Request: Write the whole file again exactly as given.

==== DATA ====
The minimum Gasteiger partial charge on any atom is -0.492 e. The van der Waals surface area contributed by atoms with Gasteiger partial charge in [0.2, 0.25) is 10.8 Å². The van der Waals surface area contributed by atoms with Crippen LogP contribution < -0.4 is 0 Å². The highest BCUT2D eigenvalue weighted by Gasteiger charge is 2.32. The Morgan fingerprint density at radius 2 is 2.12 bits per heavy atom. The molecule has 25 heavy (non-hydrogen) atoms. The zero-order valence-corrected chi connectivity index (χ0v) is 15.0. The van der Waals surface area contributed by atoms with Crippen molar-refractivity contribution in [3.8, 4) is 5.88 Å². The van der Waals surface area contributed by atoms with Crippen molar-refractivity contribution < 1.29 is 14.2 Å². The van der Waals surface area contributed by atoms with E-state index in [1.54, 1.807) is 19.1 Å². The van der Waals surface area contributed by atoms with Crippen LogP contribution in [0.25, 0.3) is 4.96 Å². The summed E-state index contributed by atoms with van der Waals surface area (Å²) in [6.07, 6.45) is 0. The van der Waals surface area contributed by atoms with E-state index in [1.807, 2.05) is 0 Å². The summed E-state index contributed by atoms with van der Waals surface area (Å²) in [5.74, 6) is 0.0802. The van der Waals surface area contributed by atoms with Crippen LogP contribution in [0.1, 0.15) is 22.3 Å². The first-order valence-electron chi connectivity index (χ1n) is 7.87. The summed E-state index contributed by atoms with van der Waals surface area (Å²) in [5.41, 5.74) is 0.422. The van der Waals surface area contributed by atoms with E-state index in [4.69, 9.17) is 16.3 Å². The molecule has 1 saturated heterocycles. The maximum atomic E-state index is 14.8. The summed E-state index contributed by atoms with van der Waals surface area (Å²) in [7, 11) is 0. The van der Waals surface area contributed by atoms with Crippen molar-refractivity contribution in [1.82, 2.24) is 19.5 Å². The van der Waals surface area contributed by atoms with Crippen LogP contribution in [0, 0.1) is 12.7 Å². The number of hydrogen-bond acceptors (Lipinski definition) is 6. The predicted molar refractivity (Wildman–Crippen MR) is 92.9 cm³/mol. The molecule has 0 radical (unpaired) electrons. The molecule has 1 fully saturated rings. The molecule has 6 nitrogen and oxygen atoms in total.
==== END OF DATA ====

The minimum Gasteiger partial charge on any atom is -0.492 e. The van der Waals surface area contributed by atoms with Gasteiger partial charge in [0.2, 0.25) is 10.8 Å². The van der Waals surface area contributed by atoms with Crippen LogP contribution < -0.4 is 0 Å². The highest BCUT2D eigenvalue weighted by Gasteiger charge is 2.32. The Morgan fingerprint density at radius 2 is 2.12 bits per heavy atom. The molecule has 25 heavy (non-hydrogen) atoms. The zero-order valence-corrected chi connectivity index (χ0v) is 15.0. The van der Waals surface area contributed by atoms with Crippen molar-refractivity contribution in [3.8, 4) is 5.88 Å². The van der Waals surface area contributed by atoms with Crippen molar-refractivity contribution < 1.29 is 14.2 Å². The van der Waals surface area contributed by atoms with E-state index in [1.54, 1.807) is 19.1 Å². The van der Waals surface area contributed by atoms with Crippen LogP contribution in [0.25, 0.3) is 4.96 Å². The summed E-state index contributed by atoms with van der Waals surface area (Å²) in [6.07, 6.45) is 0. The van der Waals surface area contributed by atoms with E-state index in [1.807, 2.05) is 0 Å². The summed E-state index contributed by atoms with van der Waals surface area (Å²) in [5.74, 6) is 0.0802. The van der Waals surface area contributed by atoms with Crippen LogP contribution in [0.1, 0.15) is 22.3 Å². The first-order valence-electron chi connectivity index (χ1n) is 7.87. The summed E-state index contributed by atoms with van der Waals surface area (Å²) in [5.41, 5.74) is 0.422. The van der Waals surface area contributed by atoms with E-state index in [4.69, 9.17) is 16.3 Å². The molecule has 1 saturated heterocycles. The maximum atomic E-state index is 14.8. The summed E-state index contributed by atoms with van der Waals surface area (Å²) in [7, 11) is 0. The van der Waals surface area contributed by atoms with Crippen molar-refractivity contribution in [1.82, 2.24) is 19.5 Å². The van der Waals surface area contributed by atoms with Crippen LogP contribution in [0, 0.1) is 12.7 Å². The number of hydrogen-bond acceptors (Lipinski definition) is 6. The predicted molar refractivity (Wildman–Crippen MR) is 92.9 cm³/mol. The molecule has 0 radical (unpaired) electrons. The molecule has 1 fully saturated rings. The molecule has 6 nitrogen and oxygen atoms in total.